Teachers visit earthquake-hit school in Nepal

Grangetown Primary School teachers, Lesley Cole and Catherine Tose, visit the sister school in Nepal.
Grangetown Primary School teachers, Lesley Cole and Catherine Tose, visit the sister school in Nepal.
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Two Sunderland teachers travelled across the globe to visit an earthquake-hit partner school.

The pair from Grangetown Primary School made their way to Traibidya Shikchhya Sadan School in Kathmandu, Nepal, to continue the partnership between the schools which began five years ago.

Grangetown Primary School teachers, Lesley Cole and Catherine Tose, visit the sister school in Nepal.

Grangetown Primary School teachers, Lesley Cole and Catherine Tose, visit the sister school in Nepal.

Deputy headteacher, Lesley Cole, and foundation stage teacher, Catherine Tose, were due to visit the school in 2015, but the visit was cancelled following the devastating earthquake in April which caused tremendous damage to the country and the school.

During the visit Lesley and Catherine worked closely with the staff in Kathmandu, leading training sessions covering the teaching of reading, phonics, Early Years Foundation Stage, learning outdoors, practical maths and curriculum planning.

They were also invited to take part in a conference celebrating the International School Award which was presented by The British Council.

The visit was a great success with a strengthening of the friendship between the schools as well as new links being made with other schools and nurseries in the country.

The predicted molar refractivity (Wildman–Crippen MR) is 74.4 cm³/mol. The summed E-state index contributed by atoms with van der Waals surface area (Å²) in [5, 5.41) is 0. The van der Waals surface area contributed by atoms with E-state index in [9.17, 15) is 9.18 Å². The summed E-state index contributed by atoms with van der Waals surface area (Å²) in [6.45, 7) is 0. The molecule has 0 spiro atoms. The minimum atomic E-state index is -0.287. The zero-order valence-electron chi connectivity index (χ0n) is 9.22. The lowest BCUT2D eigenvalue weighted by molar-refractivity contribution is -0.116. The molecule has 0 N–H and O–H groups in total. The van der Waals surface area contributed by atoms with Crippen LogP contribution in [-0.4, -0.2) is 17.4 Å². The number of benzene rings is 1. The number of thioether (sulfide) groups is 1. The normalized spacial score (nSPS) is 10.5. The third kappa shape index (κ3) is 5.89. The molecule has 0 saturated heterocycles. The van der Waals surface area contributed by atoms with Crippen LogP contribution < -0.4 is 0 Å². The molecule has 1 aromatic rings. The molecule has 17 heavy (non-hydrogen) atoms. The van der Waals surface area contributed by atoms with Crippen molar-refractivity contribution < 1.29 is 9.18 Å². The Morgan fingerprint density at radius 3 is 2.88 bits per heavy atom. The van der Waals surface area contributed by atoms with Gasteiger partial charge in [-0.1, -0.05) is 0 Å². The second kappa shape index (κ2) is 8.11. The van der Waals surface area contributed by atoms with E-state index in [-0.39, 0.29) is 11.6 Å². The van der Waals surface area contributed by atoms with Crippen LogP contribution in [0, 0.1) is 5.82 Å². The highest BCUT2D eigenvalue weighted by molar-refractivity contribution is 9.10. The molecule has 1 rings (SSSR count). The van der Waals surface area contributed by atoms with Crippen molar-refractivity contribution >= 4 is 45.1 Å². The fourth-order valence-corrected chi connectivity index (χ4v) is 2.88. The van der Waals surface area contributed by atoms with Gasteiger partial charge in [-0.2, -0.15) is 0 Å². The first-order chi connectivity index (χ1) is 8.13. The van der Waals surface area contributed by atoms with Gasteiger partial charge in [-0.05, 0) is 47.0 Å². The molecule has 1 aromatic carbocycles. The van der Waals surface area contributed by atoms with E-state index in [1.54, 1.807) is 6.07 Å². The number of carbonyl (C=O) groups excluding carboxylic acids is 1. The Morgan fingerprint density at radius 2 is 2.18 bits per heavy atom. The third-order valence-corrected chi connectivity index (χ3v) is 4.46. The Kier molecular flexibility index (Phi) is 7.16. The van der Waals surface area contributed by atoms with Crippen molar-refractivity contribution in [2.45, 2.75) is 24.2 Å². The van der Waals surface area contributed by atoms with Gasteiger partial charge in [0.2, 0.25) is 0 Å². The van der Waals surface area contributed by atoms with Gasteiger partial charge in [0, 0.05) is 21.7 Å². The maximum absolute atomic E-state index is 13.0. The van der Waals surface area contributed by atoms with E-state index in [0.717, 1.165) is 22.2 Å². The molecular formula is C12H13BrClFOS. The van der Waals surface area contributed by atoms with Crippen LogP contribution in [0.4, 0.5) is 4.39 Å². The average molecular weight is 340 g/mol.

There is still a high level of devastation

Lesley Cole

Catherine said: “This was a once in a lifetime opportunity for us to be able to visit the ountry to see the changes being made following the earthquake but also to support the staff in adopting similar approaches to curriculum development in their school.”

Lesley added: “It gave us an insight into the difficulties the school staff and the children face following the earthquake. There is still a high level of devastation with many buildings remaining damaged and a number of families still living in temporary accommodation a year on from the disaster.

“We are very lucky to have so many resources widely available to us, including the luxury of electricity on a daily basis. Some days, areas of the city go without power for up to sixteen hours.

“During our visit the school also had to overcome the issue of having no running water for two days. These are basics which we take for granted in our country.

Grangetown Primary School teachers, Lesley Cole and Catherine Tose, visit the sister school in Nepal.

Grangetown Primary School teachers, Lesley Cole and Catherine Tose, visit the sister school in Nepal.

“We will be using these experiences to teach our children about life in other countries and just how different school life is for children in Nepal.”

Future plans include creating a Peace Garden in both schools as well as setting up Skype sessions in order to give the staff in Nepal an opportunity to observe lessons in Grangetown.

And, the Wearside children will also continue to take part in the pen pal project in which they will write letters and articles to share with their friends in Kathmandu.